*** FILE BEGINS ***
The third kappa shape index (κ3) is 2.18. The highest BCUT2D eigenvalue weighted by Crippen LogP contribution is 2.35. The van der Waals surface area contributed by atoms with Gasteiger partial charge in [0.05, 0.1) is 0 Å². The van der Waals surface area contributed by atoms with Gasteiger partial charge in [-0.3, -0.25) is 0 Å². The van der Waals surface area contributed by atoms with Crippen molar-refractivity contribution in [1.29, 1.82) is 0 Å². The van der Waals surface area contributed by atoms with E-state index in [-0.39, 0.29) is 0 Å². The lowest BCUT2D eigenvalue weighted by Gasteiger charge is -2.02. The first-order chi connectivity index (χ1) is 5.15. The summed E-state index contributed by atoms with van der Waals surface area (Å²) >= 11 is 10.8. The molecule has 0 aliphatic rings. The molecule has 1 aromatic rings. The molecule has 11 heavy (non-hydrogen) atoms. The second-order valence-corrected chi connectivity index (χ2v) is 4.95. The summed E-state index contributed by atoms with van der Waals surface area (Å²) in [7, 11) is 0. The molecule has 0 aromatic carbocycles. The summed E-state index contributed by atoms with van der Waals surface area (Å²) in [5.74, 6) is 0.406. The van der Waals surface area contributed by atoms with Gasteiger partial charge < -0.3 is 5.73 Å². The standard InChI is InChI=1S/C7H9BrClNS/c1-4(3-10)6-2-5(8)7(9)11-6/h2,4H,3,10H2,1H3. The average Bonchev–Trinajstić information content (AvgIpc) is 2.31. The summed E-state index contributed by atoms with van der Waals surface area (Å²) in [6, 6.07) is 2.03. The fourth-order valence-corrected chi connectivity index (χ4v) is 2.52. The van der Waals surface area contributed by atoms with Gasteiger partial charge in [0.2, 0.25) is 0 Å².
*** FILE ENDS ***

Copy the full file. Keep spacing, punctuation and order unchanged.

The third kappa shape index (κ3) is 2.18. The highest BCUT2D eigenvalue weighted by Crippen LogP contribution is 2.35. The van der Waals surface area contributed by atoms with Gasteiger partial charge in [0.05, 0.1) is 0 Å². The van der Waals surface area contributed by atoms with Gasteiger partial charge in [-0.3, -0.25) is 0 Å². The van der Waals surface area contributed by atoms with Crippen molar-refractivity contribution in [1.29, 1.82) is 0 Å². The van der Waals surface area contributed by atoms with E-state index in [-0.39, 0.29) is 0 Å². The lowest BCUT2D eigenvalue weighted by Gasteiger charge is -2.02. The first-order chi connectivity index (χ1) is 5.15. The summed E-state index contributed by atoms with van der Waals surface area (Å²) >= 11 is 10.8. The molecule has 0 aliphatic rings. The molecule has 1 aromatic rings. The molecule has 11 heavy (non-hydrogen) atoms. The second-order valence-corrected chi connectivity index (χ2v) is 4.95. The summed E-state index contributed by atoms with van der Waals surface area (Å²) in [7, 11) is 0. The molecule has 0 aromatic carbocycles. The summed E-state index contributed by atoms with van der Waals surface area (Å²) in [5.74, 6) is 0.406. The van der Waals surface area contributed by atoms with Gasteiger partial charge < -0.3 is 5.73 Å². The standard InChI is InChI=1S/C7H9BrClNS/c1-4(3-10)6-2-5(8)7(9)11-6/h2,4H,3,10H2,1H3. The average Bonchev–Trinajstić information content (AvgIpc) is 2.31. The summed E-state index contributed by atoms with van der Waals surface area (Å²) in [6, 6.07) is 2.03. The fourth-order valence-corrected chi connectivity index (χ4v) is 2.52. The van der Waals surface area contributed by atoms with Gasteiger partial charge in [0.2, 0.25) is 0 Å².